Lowering expectation for nursing home administrators a bad idea
“Bill would cut degree requirement for nursing home administrators” (Tulsa World, March 10) reported a bill that's being submitted to cut degree requirements for nursing home administrators. This bill appears to be one that could easily be interpreted as “pre-selection.” Teachers, in charge of our youth, are required to have a four-year degree to teach in our public schools. A bachelor's degree is necessary to become an associate librarian. Degrees are a prerequisite for the people who care for our pets; a veterinary technologist must have a four-year bachelor's degree. Yet now, someone has presented a bill to reduce the educational requirement for those who would be in charge of the day-to-day care of our elderly!
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By definition, nursing home administration is a specialized area of medical and health services management. So how is it a specialized field could be a candidate for lowering education requirements? I recognize that a college degree doesn't reflect a person's work ethic or ability and obtaining one can be timely and costly. However for some people who choose to go into specialized fields, they should prepare themselves to be competitive in their career choice.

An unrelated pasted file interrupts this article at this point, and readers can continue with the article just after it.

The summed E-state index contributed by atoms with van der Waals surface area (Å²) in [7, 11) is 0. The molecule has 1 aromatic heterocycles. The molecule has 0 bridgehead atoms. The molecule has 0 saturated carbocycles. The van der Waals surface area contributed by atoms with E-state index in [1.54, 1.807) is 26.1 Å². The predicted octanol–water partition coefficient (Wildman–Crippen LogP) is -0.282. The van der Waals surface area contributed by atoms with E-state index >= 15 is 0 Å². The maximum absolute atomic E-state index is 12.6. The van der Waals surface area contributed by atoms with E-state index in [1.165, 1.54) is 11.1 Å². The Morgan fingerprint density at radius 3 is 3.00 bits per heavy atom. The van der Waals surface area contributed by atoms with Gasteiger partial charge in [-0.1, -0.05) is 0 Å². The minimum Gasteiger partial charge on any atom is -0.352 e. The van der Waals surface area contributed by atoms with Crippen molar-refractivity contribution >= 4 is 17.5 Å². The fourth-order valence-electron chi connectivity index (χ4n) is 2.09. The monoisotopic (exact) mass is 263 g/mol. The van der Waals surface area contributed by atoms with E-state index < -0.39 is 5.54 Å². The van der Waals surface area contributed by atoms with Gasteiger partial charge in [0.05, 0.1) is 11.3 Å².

I agree with Gaylord Z. Thomas, executive director of the Oklahoma State Board of Examiners for Long-Term Care Administrators: The board should be considering a specific degree versus deleting the requirement in its entirety. Our elderly took care of us and it's our job to care for them. We can't do that by lowering the expectations of those in charge of their care.
Candace Wietelman, Harrah
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